With the brilliant Vietnamese summer as a setting Vertical Ray of the Sun is beautiful from beginning to end. The plot centres around three sisters, two of whom are happily married (or so ... See full summary »
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With the brilliant Vietnamese summer as a setting Vertical Ray of the Sun is beautiful from beginning to end. The plot centres around three sisters, two of whom are happily married (or so it appears). The youngest sister is single and living with her cute older brother, whom she is desperately in love with. A second sister is married to a man who has another woman and child elsewhere whom he loves just as much as his wife -with a few conditions, she agrees to carry on with the marriage. The third sister and her husband are overjoyed to discover she is pregnant, and though he is tempted, her husband remains loyal to her. Charming, slow-paced, face value, family saga film. Written by
In Tran Anh Hung's lovely tone poem The Vertical Ray of the Sun, three sisters Lien (Tran Nu Yên-Khê), Suong (Nhu Quynh Nguyen), and Khanh (Le Lhanh) on the eve of memorial dinners for their departed parents reveal previously hidden details to each other about their marital infidelity. It is the end of summer in Hanoi and the atmosphere is languid. These are not the mean streets of Saigon in Tran's Cyclo but the elegant abode of Hanoi's artists and intellectuals, devoid of urban decay, intimately bathed in color and pastoral beauty. The opening scene sets the mood. The youngest sister, 19-year old Lien slowly awakens in the apartment she shares with her brother Hai (Quang Hai Ngo). As Hai does push-ups, lien stretches, her graceful Tai Chi movements beautifully choreographed to the rhythm of The Velvet Underground.
They joke about the fact that outsiders see them as a couple as they walk hand-in-hand through the markets, but Lien does nothing to discourage this perception and is shown crawling into bed with her brother each night. The sisters operate a café and the conversation is as steamy as is the food they are preparing for the annual memorial dinner for their departed mother. Cinematographer Mark Lee Ping-Bin who filmed Flowers of Shanghai and In the Mood for Love washes the scene in a glow of different shades of green as they joke and tell stories about their longing to fry the male anatomy in garlic. The discussion veers to a discussion of their mother's possible infidelity with a fellow student but they are reluctant to admit that their parent's relationship may have been less than ideal.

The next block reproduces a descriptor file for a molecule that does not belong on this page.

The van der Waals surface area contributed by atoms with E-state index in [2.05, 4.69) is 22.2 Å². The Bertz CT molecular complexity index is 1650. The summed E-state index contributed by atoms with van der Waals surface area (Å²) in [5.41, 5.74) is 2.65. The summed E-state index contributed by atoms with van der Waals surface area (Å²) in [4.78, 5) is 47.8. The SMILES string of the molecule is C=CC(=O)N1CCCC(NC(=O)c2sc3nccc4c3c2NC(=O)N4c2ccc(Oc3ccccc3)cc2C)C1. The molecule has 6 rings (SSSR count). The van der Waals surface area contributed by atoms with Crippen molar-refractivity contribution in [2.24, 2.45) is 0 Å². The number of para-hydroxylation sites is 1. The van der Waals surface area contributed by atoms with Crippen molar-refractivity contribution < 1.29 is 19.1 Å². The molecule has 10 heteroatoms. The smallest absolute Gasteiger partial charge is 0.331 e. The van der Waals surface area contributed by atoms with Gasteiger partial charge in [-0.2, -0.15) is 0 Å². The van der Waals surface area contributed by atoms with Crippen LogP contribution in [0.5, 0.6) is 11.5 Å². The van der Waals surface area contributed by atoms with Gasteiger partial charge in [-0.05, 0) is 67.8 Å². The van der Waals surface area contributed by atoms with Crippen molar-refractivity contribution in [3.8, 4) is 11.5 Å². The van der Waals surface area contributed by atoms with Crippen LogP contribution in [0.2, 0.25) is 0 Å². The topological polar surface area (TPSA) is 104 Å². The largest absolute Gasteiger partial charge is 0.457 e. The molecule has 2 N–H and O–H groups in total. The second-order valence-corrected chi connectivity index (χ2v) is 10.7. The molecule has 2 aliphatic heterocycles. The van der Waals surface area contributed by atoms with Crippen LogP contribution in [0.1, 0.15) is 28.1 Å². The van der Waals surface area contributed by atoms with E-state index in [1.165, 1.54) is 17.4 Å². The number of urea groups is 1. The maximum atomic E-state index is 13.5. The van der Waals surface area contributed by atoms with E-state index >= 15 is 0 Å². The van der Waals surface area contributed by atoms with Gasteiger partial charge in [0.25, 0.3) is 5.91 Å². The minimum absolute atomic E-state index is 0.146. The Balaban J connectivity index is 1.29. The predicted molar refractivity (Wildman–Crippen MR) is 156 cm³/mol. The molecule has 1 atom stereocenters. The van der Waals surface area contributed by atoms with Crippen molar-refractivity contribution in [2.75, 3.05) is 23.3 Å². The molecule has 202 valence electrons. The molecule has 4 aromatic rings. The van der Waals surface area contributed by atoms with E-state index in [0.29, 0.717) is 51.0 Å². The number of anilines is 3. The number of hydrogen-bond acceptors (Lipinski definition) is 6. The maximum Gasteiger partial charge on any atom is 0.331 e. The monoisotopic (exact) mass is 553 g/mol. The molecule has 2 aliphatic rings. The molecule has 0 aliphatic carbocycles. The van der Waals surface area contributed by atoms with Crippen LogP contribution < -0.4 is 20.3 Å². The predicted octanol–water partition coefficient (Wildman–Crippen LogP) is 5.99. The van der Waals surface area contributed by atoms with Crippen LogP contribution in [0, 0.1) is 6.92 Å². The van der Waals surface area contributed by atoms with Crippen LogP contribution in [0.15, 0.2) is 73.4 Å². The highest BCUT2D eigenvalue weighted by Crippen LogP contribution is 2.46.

Gradually we also learn about the sisters' marital problems. Suong is married to Quoc (Chu Hung), a botanical photographer. Since they had a miscarriage four years prior, he has had a secret life with another woman in the remote Bay of Halong. In one meditative scene in a boat with an old fisherman, Quoc sums up the meaning of the film, "One should live where one's soul is in harmony, where it is in accord with its surroundings". When he is away on trips visiting his second family, Suong carries on an affair with Tuan (Le Tuen Anh) out of a need to feel loved and wanted. Khanh's husband is Kien (Tran Manh Cuong), a writer who is working on finishing his first novel.
After finding out that his wife is pregnant, he almost betrays her in a Saigon hotel, but remains faithful. Lien, meanwhile, naive about sexuality, has a boyfriend and thinks she is pregnant simply because she had sex one time. The family deals with these problems together, viewing them as an opportunity for forgiveness and growth rather than confrontation. Vertical Ray of the Sun is a sensual experience that unfolds in its own time, a pace geared to an Asian timetable not a Western one. It is a film of ineffable beauty but can be confusing on first viewing with multiple characters, frequent jump cuts, and time discontinuity.
Individual scenes stand out in memory: Khanh singing a traditional Vietnamese song alone in the garden and Kien's loving discovery of her secret (how gratifying it is to see a romantic scene between married couples); Lien's slow dance in her apartment to The Velvet Underground, her long black hair glistening in the sun; and Lien's playful seduction of Hai interrupted by his request for boiled sweet potatoes. Though concerned with extra marital affairs, the film is not about infidelity but the intrusive effects of modern society on Asian family life. In Vertical Ray of the Sun, he has created an antidote -- an aesthetic picture of a Vietnam unsullied by the memory of war, a culture of nature and tradition, encompassing the Buddhist value of compassion and the Confucian ideal of harmony. It may exist, however, only in his vision.
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